To setup your workers visit Settings -> Worker setup

On this page you can see 2 sections.

Build your docker-compose.yml file section

build_your_docker_compose_yml

On the top section you select the base image for your project based on the language you use. If you can’t find a suitable image for your project, try the “Generic” image option.

These images have our “agent” installed. As soon as the base image starts the agent will connect to Testributor and start running jobs (eventually).

Below the base image selection, you can select any number of technologies you want. These technologies are Docker images which will be linked to the base image when you start your Docker containers. Don’t worry if you can’t find the image you want here. These images have no modifications, you can actually use any image you have access to.

This brings us to the next field (Custom yml data). By clicking on “Save” button on the bottom of this form, you can see a preview of the docker-compose.yml file on the right.

It you want to make additions or modifications to this file, but still be able to download the generated file instead of maintaining your own version, you can use the Custom yml data field. Add some valid yml data in this field and click “Save”. Unless you make some syntax error, or you enter something that makes no sense (like a simple word for example), the custom data will be merged to the docker-compose.yml preview on the right.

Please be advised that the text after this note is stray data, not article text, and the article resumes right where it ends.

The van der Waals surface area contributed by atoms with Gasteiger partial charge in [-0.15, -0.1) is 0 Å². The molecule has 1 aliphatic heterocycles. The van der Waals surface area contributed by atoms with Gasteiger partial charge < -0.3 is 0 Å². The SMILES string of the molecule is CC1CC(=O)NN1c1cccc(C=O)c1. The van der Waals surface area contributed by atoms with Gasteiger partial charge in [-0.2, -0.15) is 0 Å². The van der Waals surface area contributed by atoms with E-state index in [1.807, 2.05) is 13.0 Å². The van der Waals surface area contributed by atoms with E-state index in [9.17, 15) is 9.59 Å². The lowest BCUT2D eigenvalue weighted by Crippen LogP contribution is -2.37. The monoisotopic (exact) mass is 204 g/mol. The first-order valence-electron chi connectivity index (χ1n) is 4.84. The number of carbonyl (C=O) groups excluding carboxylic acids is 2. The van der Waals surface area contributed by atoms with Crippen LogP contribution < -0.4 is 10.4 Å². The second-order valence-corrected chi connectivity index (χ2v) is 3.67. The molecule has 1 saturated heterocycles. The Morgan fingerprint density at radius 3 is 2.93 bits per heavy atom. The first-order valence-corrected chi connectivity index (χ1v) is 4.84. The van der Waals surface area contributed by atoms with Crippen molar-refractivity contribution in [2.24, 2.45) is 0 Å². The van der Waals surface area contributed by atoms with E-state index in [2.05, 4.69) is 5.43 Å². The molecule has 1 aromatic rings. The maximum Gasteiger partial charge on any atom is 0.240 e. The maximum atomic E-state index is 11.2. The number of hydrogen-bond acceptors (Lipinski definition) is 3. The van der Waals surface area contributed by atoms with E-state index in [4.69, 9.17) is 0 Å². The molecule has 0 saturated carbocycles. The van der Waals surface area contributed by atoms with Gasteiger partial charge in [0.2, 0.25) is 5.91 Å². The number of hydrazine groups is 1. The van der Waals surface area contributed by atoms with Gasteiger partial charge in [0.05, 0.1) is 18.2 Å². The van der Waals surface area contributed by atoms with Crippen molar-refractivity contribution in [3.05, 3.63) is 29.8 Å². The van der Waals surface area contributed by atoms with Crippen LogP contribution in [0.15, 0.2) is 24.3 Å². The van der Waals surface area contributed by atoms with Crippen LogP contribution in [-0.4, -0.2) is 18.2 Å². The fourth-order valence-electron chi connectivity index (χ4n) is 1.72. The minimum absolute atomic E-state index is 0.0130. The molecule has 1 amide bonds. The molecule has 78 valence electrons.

The preview you see on the right, is actually the generated docker-compose.yml for the first of your worker groups (See next section).

Worker Groups section

worker_groups_section

Here you can create sets of credentials both for our API and for access to the third party service (GitHub/Bitbucket) if any. The reason for this is that you might want to have fine grained control over the permissions and access both on our service and on the repository.

For example, if you have a team of 4 developers and each one wants to run a couple of workers on her workstation, you should better create a different worker group for each developer. This way, if someone leaves the team, you can delete the worker group without forcing everyone to create the workers from scratch. The deleted worker group will also delete the SSH keys from GitHub/Bitbucket (unless this is a Bare repository project in which case there is no third party service involved).